Shoe-t! Get you some good running shoes.

Just as you wouldn’t put insufficient tires on your car, you shouldn’t make light of what goes on your feet when you run, much less participate in any type of physical activity.

Too often, runners/walkers just want to get the job done — burn those calories and mark it off the calendar — and are not so concerned with the supporting details. Trust me, taking time to prepare yourself properly will be worth it in the long run. This comes from a girl whose mother recently walked the Peachtree Road Race (6.2 miles) in Sketcher-type shoes and paid for it. Big time. Imagine blisters on your heels so large that only flip flops will do and even wearing long pants hurts. Needless to say, next time I was home I insisted we get her some proper shoes. She agreed without hesitation. But she isn’t the first and won’t be the last to make this mistake. I worked at an athletic retail store one summer in college. Way too often we would have folks come in 10 minutes before closing asking for recommendations on running shoes. They would be running a big race the next morning. Eventually I found them hovering over the clearance table poking at the $29.99 pair, insisting it would get the job done. After my disclaimer speech, I rang them up and sent them on their merry way. As predicted, the next afternoon they’d hobble back in with the shoes wanting a refund.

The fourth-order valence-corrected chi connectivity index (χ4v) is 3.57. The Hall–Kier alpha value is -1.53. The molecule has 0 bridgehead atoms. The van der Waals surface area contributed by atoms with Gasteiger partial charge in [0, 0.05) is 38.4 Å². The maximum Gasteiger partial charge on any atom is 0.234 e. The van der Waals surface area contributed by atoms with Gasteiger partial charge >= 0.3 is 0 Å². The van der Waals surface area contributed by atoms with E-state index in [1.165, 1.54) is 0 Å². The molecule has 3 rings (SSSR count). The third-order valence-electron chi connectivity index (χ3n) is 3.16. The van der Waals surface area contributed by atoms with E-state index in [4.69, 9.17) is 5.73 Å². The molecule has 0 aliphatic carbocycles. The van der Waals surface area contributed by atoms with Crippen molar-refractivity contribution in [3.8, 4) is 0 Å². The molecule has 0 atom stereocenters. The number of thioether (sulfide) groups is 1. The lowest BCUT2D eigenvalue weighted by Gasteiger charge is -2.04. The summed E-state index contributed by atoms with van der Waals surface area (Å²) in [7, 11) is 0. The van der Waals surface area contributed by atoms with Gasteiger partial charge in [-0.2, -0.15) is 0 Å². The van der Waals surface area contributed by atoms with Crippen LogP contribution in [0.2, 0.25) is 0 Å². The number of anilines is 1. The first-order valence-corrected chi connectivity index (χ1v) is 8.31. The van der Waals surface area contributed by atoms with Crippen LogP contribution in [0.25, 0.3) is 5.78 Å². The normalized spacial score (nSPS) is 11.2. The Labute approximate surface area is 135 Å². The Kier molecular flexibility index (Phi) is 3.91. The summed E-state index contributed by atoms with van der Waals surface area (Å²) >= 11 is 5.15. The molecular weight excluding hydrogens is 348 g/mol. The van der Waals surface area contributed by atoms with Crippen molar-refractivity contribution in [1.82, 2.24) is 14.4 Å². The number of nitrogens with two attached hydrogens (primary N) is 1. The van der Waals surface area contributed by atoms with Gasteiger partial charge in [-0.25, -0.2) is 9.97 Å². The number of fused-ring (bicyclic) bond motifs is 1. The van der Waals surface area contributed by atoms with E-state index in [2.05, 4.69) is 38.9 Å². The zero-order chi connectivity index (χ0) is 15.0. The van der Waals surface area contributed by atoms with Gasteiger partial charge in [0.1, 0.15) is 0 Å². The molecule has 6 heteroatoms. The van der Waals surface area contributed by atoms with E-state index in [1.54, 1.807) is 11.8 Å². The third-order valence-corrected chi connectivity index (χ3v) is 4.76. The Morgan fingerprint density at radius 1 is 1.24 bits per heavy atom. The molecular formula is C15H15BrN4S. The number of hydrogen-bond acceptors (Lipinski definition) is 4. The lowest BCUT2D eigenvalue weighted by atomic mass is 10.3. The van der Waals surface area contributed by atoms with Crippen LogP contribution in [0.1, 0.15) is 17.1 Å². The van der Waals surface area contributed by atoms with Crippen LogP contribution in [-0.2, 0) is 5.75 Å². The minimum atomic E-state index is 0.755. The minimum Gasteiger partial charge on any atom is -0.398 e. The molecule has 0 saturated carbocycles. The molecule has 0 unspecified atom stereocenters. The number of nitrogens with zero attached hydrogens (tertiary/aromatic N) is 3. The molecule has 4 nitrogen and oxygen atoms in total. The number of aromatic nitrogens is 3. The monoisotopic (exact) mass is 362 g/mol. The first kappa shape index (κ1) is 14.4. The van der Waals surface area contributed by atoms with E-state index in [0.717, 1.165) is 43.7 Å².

To keep you from being that person I’ve come up with a few things to remember when you hit the stores in search of a good running shoe. I tried to think of a mnemonic way to spell it out and help you remember it, but eventually gave up, so you’ll just have to print this off and take it with you.

First, you need to figure out a few things about your feet. It’s probably more than you’ve ever wanted to know, but it’s totally necessary.

What type of foot do you have?

E-how.com recommends a great way to figure what type of arch you have. It says to first dip a bare foot into water and step on a piece of paper. Then, trace the outline of the print with a pen. Runner’s World UK shows some illustrations of what a flat, high and normal arch might look like.

What type of stepper are you?

You can determine how you walk by looking at some of your older shoes. Where the sole is worn will tell you how you roll your foot when you strike the ground, also called pronation. If the area of your sole closest to your big toe is the most worn, you’re an over-pronator. Over-pronators excessively roll their feet inward and tend to have a low arch. They need to look for shoes specifically designed with motion control cushioning to help correct this during activity. The same goes for you if you’re an under-pronator, or someone who rolls his or her foot outward when walking. The area near your pinky toe is will be the most worn on your soles. I’m an over-pronator, so I intentionally buy shoes with more cushion toward the inside of my foot to compensate. As for you neutral-arched people, well…you’re just lucky. Now that you’ve got that determined, time to hit the store.